Obama and Clinton
I promised to write a blogpost about Obama and Clinton's speech's at the ND Democratic Convention last Friday, so here it is. Although the internet is supposed to be about "cutting-edge" events, I prefer to make a slower, thoughtful post after having some time to reflect. (Either that, or I procrastinated all weekend watching "Penn and Teller's Bullshit" on immediate download on Netflix).
First, a small point about why the ND Democrats suck: they have absolutely no ability to predict who is coming, and what to do about it. To go to the convention, you either had to talk to your district representative to get seats on the floor, or you had to go to the ND website to get a general seating ticket. If you got a general seating ticket (as I did), they sent you a generic ticket, which you could print four times. There was no limit on getting a ticket; ND does not register voters, so you could be a Republican, a Minnesotan, anyone to get the tickets, and they did not limit the number of the tickets either. In this email, they did not include things like what you could not bring into the auditorium (you couldn't bring food or drinks, and you also couldn't bring a backpack; the last one annoyed me even more, because people were bringing purses way larger than my backpack). They only had four metal detectors, and the lines up to the metal detectors were a holy mess (for godless sake, invest in a few poles and pieces of string).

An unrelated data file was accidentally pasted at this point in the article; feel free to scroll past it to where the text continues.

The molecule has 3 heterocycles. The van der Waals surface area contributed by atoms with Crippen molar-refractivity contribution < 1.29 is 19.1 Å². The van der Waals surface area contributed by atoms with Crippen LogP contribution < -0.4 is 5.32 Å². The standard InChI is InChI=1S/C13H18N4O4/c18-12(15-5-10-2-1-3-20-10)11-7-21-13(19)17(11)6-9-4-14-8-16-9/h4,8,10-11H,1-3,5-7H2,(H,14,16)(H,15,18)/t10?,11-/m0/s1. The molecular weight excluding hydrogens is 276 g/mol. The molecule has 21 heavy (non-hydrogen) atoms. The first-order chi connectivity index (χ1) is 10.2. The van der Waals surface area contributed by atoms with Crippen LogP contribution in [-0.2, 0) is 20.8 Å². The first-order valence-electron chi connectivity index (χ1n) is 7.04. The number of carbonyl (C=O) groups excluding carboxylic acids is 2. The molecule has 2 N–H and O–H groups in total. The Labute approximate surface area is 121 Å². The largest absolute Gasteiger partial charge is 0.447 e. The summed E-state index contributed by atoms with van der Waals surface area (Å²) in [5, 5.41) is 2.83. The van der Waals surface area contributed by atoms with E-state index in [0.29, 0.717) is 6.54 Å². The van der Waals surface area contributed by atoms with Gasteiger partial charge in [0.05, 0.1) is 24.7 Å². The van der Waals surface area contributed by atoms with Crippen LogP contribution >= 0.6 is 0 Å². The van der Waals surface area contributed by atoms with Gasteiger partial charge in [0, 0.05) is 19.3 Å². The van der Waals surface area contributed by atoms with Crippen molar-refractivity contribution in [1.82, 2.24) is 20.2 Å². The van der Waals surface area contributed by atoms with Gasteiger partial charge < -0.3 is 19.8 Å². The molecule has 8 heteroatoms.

Now, on to the speeches. Obama's speech was a speech about unitity and change; how we had the ability to make the world a better place. He was full of idealism and seemed genuinely concerned about the state of the country. He was all about the pathos; and the energy he created was palpable, with the noise never died down. His audience was college aged-students, and this was shown by letting the college-aged Democrats stand behind him (something Clinton did not do). He was endorsed by Dorgan, Conrad, and Pomeroy, the Congress people
Yet, his speech did not make very many substantive points. He said a lot of phrases that sounded good, but he did not actually say what he was going to do to improve the country. And while messages of unity, and across the aisle bipartisanship, basically sits unevenly with me. I do not actually think that bipartisanship is actually a universal good; it's good if it's for a politically neutral goal, but when it comes right down to it, I want to see "my" side win- I want to see the progressive agenda to get actual play in the United States. I'm not entirely sure how I can compromise with someone who sees me as less than a full citizen, as the Republican aisle does.
Senator Clinton's speech, on the other hand, was heavy on the logos- she was very specific on what she wanted to do, and her speech was peppered with facts and figures. She did have some jokes, the clip that keeps getting an insane amount of air time about how she and her husband don't hate rich people, was actually pretty well received. I was with there with my friend PE, and he said "I can't believe it- she actually has a sense of humor", which I had told him before but he didn't believe me because of the hatchet job she gets in the media.
Her's did not create the sense of energy; leaving the auditorium I heard a lot of college-aged students talking about how she was too long winded and was bogged down in details. Her plane was also late, so by the time she came here a few hundred people had already wandered away.
As for the predictions, Clinton only mentioned the Flood of '97 once, instead of twice. Otherwise, I was right on. Obama expressed how Clinton would be better than McCain, Clinton did not reciprocate.